First: Librarians, please do not make legal decisions, copyright or otherwise, for your employer (or your own business for that matter) if there is possible litigation down the road. Do not be penny wise and pound foolish. Your library employer has, or should have, a lawyer who is paid for making these decisions that will keep you and the institution from getting sued. Keep in mind that it is not just a matter of right or wrong, lawful or unlawful, win or lose. It takes time and money to defend yourself in a lawsuit, frivolous or not. Wouldn’t you rather spend that time and money on services for your library’s patrons?
If you’re not tracking news of Robot Lawyers then you’re not keeping up with the legal research profession.
These developments are neither good nor bad. It’s a process and you have time to think, explore, experiment, and eventually panic, as humans always do. (Look at Wall Street traders. They panic sooner and more than almost anybody, although, admittedly, many of them are ruled by robots and robotic mentors.)
If your latest novel, or dinner table conversation, includes a duel, here’s a useful and humorous blog post for you from In Custodia Legis, a Law Librarians of Congress blog:
“So, you’ve been challenged to a duel. What are the rules?,” June 2, 2016 by Robert Brammer.
Espresso Machines are Lousy Substitutes for Law Library Leadership (3 Geeks and a Law Blog 4/22/16 blog post):
“…. Law Librarianship is not about the number of books on the shelf. It is not about turning shelves into collaboration spaces or coffee bars. It is about positioning the firm in a manner that aligns resources, internal and external; human and information, in a way that puts the firm on a better competitive footing. It’s about risk-management. It’s about negotiating the best deals with very expensive vendors. It’s about evaluating what is, and what is not needed to support the practices of the firm. It takes a strong leader, one with vision of where the law library fits in the strategic goals of the firm, in order to guide the firm on the correct path. Leaving these leadership positions empty, or eliminating them altogether may have short-term financial gains, but long-term repercussions that will plague firms for many years to come….” [Link to full article.]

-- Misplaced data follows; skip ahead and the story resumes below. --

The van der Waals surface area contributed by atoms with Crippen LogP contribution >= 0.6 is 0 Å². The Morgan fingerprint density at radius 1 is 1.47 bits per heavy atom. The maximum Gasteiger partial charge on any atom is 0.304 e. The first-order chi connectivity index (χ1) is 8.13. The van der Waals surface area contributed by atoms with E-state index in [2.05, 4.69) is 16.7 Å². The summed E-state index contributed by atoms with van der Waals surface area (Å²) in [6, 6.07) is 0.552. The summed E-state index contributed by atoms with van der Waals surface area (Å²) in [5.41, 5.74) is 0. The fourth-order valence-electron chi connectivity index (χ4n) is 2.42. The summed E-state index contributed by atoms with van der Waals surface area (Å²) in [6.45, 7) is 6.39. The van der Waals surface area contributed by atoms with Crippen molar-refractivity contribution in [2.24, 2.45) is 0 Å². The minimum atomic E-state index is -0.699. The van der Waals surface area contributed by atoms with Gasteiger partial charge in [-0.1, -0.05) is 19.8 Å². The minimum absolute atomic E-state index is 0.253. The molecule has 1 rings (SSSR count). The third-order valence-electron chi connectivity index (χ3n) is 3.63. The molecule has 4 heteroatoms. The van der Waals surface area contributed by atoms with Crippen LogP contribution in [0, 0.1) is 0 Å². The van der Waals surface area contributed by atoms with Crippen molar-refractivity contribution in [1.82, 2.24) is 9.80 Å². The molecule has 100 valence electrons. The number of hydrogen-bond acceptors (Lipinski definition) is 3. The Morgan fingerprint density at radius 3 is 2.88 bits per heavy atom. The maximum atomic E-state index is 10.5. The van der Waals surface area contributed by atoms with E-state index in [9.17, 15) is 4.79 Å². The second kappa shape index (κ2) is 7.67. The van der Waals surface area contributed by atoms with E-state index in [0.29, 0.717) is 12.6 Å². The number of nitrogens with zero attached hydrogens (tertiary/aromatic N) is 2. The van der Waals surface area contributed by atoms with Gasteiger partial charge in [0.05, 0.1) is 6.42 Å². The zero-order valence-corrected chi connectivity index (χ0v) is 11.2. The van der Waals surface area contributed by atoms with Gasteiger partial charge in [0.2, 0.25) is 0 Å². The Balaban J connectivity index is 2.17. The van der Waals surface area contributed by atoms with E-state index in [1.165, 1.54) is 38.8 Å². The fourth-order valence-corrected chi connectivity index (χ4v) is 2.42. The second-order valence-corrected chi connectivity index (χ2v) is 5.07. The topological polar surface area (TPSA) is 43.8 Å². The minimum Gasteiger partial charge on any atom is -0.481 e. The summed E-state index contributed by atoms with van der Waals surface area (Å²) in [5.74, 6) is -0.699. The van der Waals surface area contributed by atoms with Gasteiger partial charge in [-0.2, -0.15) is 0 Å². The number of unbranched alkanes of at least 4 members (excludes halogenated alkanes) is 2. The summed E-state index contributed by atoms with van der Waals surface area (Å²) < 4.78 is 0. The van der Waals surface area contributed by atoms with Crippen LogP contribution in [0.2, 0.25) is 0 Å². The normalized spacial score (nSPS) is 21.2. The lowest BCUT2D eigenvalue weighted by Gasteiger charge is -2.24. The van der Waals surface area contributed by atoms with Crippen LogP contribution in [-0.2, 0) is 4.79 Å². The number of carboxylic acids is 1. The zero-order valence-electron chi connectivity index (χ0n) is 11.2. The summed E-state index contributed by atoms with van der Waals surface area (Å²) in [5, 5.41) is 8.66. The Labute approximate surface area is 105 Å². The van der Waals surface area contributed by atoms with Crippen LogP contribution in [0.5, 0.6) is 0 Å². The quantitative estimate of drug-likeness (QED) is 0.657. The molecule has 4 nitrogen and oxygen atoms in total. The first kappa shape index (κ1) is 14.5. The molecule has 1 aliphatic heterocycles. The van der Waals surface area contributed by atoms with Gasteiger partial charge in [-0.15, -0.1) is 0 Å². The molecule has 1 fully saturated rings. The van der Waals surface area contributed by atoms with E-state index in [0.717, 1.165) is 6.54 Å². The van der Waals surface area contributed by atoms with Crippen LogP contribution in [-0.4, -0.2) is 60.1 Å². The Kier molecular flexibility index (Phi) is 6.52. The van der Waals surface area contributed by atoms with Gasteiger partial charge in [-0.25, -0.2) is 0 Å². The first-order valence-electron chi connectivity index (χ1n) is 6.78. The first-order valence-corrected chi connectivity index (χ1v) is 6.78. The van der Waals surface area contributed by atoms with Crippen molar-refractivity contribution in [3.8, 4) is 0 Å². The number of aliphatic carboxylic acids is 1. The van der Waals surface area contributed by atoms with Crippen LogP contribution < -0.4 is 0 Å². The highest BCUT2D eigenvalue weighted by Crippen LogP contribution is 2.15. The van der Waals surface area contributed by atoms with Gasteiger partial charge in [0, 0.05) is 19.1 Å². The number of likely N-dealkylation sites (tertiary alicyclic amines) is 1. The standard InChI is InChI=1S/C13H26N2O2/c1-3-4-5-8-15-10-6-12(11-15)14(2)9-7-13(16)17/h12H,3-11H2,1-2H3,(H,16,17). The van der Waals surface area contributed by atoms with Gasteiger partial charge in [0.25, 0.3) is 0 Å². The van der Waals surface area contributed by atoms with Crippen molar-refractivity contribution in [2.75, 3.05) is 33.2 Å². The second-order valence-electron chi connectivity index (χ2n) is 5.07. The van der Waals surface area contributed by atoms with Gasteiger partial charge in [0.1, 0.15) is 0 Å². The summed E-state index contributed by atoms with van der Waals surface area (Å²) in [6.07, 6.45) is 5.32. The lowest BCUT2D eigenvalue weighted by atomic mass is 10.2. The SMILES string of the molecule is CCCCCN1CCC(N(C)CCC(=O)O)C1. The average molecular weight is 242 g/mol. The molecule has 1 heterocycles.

Do you ever notice that new words come to one’s attention in waves?
I’ve run across this word several times in the past few weeks – and it’s not one to trip off the tongue, so to speak, with any regularity, although maybe it should: misprision
Wikipedia entry: “Misprision (from Old French: mesprendre, modern French: se méprendre, “to misunderstand”) is a term of English law used to describe certain kinds of offence. Writers on criminal law usually divide misprision into two kinds, negative or positive….”
When you need legal research advice, turn to the legal research experts, professional law librarians, most of whom are able to share their expertise freely, or low-costly (so to speak), which is good value indeed when you need accurate, timely, and comprehensive information.
Great law librarians keep up with the vast world of legal research resources: dozens, hundreds, and even thousands of journals and websites and lawyer and law librarian listserves, networks, and professional associations (e.g. AALL). A Law Librarian’s Continuing Education also includes reading local, state, and national judicial, legislative, and regulatory news, and related news in the foreign and international legal world.
So, make sure the librarian you consult for legal research advice is Keeping Up With the Legal Research Joneses or, more to the point, Keeping Up With Opposing Counsel, whose access to legal research resources might be funded a whole lot better than yours:
The Law Librarian, the Washington County Bar Association, the Law Library Committee, and the Oregon State Bar consider it a serious matter when attorneys do not return borrowed Law Library materials. Please note OSB Rule of Professional Conduct 8.4(a) & ORS 164.005, 164.015, 357.975 & 357.990
Hat tip to the 5/11/15,Library Link of the Day:
“Librarians Versus the NSA: Your local library is on the front lines against government surveillance,” by Zoë Carpenter May 6, 2015, The Nation, May 25, 2015
“…. Librarians have frequently been involved in the fight against government surveillance. The first librarian to be locked up for defending privacy and intellectual freedom was Zoia Horn, who spent three week in jail in 1972 for refusing to testify against anti–Vietnam War activists. During the Cold War, librarians exposed the Federal Bureau of Investigation’s attempts to recruit library staffers to spy on foreigners, particularly Soviets, through a national effort called the Library Awareness Program….” [Link to full Nation article.]